This is a follow-up to share some GOOD news…
We finalized our K3S implementation last week and it went beautifully! I can positively recommend K3S.com as an excellent solution. In addition to the software itself, the K3S team made the implementation process easy — even our users enjoyed the conversion (which is REALLY saying something!). I highly recommend K3S for demand forecasting.
As I write this, we’re approaching the home stretch of a legacy system replacement for our enterprise forecasting software, E3.
Initially, I thought I could replace E3 with a simpler/smaller solution like ForecastPro. However, our forecasting needs are fairly heavy and ForecastPro fell a bit short. Our business is high-volume – we carry 8,000 different products, ship over 100,000 units per day across hundreds of vendors. And we need daily sales, inventory, vendor, and purchase order data to auto-flow between the forecasting system and our Enterprise Resource Planning system.
So, we started the search for a replacement, using the time-honored process I’ve worked through for dozens of projects in the past. Here is a short summary of steps:
Identify a handful of vendors who are in the same space as the existing software
What to do if you don’t know about alternatives? Ask people in your industry what they use. This is one of the benefits of having (and maintaining) a good network of contacts. Maintaining the network is important, because it doesn’t help to have thousands of contacts if none of them will talk to you.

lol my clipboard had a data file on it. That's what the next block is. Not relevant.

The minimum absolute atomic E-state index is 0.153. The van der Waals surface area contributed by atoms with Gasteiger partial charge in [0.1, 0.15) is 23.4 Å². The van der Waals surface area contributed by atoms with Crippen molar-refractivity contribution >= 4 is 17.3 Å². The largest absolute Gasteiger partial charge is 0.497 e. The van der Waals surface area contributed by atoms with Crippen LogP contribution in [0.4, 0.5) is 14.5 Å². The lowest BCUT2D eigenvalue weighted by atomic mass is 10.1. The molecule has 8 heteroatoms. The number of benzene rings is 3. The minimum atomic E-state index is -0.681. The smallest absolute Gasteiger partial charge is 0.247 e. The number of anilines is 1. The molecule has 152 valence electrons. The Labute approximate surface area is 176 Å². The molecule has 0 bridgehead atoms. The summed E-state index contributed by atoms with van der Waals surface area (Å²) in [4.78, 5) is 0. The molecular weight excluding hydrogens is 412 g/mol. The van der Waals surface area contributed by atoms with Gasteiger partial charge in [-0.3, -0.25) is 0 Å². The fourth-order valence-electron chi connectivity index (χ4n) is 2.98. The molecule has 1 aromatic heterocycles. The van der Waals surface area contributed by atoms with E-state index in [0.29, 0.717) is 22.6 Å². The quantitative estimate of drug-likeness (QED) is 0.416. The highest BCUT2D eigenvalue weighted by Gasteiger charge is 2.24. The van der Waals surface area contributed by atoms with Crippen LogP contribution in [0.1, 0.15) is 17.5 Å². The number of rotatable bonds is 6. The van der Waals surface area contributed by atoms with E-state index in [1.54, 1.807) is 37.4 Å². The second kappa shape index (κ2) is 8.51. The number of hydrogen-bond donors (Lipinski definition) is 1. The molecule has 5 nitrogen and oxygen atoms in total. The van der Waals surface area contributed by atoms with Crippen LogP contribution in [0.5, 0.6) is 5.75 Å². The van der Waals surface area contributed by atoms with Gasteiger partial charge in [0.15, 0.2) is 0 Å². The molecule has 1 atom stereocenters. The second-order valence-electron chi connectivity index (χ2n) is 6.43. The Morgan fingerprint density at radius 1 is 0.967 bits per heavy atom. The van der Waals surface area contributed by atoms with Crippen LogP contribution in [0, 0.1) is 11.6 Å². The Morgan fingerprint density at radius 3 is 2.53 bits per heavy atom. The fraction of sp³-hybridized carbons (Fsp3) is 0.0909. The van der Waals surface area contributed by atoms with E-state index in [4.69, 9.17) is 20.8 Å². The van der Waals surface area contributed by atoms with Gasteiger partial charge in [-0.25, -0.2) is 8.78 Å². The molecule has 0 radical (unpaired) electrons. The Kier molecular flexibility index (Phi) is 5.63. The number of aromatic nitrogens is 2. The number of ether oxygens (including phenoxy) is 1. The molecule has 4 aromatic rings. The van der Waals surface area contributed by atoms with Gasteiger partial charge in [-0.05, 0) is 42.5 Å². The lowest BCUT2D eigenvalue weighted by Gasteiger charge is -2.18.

Define a dozen or so MUST HAVEs
These are features that MUST be present, no room for compromise! Yes, you’ll need to talk with your end-users and peers to get this info. You cannot perform this job without talking with others. The MUST HAVEs can be business, user, and/or system requirements. For example, a business requirement may be increase inventory turns 5%, while a system requirement is something like must run on a Windows virtual machine.
Bounce the MUST HAVEs against each software vendor
This is simply a way to eliminate vendors who don’t meet the minimum requirements, so you don’t waste time with further evaluation.
Get rough pricing
Eliminate any vendors who are outside of your budget. Again, this is just another way to identify vendors to eliminate. Why spent time on the next step if they’ll be tossed out due to price? One quick note on this topic: if a particular vendor is perfect except for price, you may want to tell them so. I’ve seen vendors cut their price drastically to stay in the game at this point.
Finish with your Corporate Software Selection Process
For the vendors who meet the minimum and budgetary requirements, go through your normal software selection process. What?!? You don’t have a Corporate Software Selection Process? No problem –check out my favorite approach: AHP for software selection, which I’ve outlined in a previous post.